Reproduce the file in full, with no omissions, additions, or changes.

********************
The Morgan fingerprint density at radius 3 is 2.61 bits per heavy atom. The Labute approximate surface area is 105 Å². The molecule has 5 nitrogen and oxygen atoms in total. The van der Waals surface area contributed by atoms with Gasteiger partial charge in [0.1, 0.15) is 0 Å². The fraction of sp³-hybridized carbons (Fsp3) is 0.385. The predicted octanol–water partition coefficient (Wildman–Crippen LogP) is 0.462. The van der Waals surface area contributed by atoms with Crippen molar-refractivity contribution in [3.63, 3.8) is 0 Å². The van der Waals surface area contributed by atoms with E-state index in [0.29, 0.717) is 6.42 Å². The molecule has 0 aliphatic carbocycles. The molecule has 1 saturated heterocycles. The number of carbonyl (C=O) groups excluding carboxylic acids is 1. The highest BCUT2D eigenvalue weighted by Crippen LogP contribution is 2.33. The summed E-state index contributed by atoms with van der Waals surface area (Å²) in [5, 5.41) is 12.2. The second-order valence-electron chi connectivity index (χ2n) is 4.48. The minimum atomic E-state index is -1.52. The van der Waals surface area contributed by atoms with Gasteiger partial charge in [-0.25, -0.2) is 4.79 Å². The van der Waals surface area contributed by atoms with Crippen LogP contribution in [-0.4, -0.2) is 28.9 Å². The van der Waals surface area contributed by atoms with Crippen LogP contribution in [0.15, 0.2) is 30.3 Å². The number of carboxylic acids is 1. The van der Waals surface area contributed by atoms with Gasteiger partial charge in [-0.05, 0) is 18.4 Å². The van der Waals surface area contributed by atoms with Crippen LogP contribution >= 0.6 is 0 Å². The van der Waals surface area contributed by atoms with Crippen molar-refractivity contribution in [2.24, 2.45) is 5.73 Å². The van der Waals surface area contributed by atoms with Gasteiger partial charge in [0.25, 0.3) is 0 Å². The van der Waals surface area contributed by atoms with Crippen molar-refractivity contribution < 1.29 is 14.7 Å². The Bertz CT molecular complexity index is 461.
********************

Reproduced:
The Morgan fingerprint density at radius 3 is 2.61 bits per heavy atom. The Labute approximate surface area is 105 Å². The molecule has 5 nitrogen and oxygen atoms in total. The van der Waals surface area contributed by atoms with Gasteiger partial charge in [0.1, 0.15) is 0 Å². The fraction of sp³-hybridized carbons (Fsp3) is 0.385. The predicted octanol–water partition coefficient (Wildman–Crippen LogP) is 0.462. The van der Waals surface area contributed by atoms with Crippen molar-refractivity contribution in [3.63, 3.8) is 0 Å². The van der Waals surface area contributed by atoms with E-state index in [0.29, 0.717) is 6.42 Å². The molecule has 0 aliphatic carbocycles. The molecule has 1 saturated heterocycles. The number of carbonyl (C=O) groups excluding carboxylic acids is 1. The highest BCUT2D eigenvalue weighted by Crippen LogP contribution is 2.33. The summed E-state index contributed by atoms with van der Waals surface area (Å²) in [5, 5.41) is 12.2. The second-order valence-electron chi connectivity index (χ2n) is 4.48. The minimum atomic E-state index is -1.52. The van der Waals surface area contributed by atoms with Gasteiger partial charge in [-0.25, -0.2) is 4.79 Å². The van der Waals surface area contributed by atoms with Crippen LogP contribution in [-0.4, -0.2) is 28.9 Å². The van der Waals surface area contributed by atoms with Crippen LogP contribution in [0.15, 0.2) is 30.3 Å². The number of carboxylic acids is 1. The van der Waals surface area contributed by atoms with Gasteiger partial charge in [-0.05, 0) is 18.4 Å². The van der Waals surface area contributed by atoms with Crippen LogP contribution >= 0.6 is 0 Å². The van der Waals surface area contributed by atoms with Crippen molar-refractivity contribution in [2.24, 2.45) is 5.73 Å². The van der Waals surface area contributed by atoms with Gasteiger partial charge in [0.25, 0.3) is 0 Å². The van der Waals surface area contributed by atoms with Crippen molar-refractivity contribution < 1.29 is 14.7 Å². The Bertz CT molecular complexity index is 461.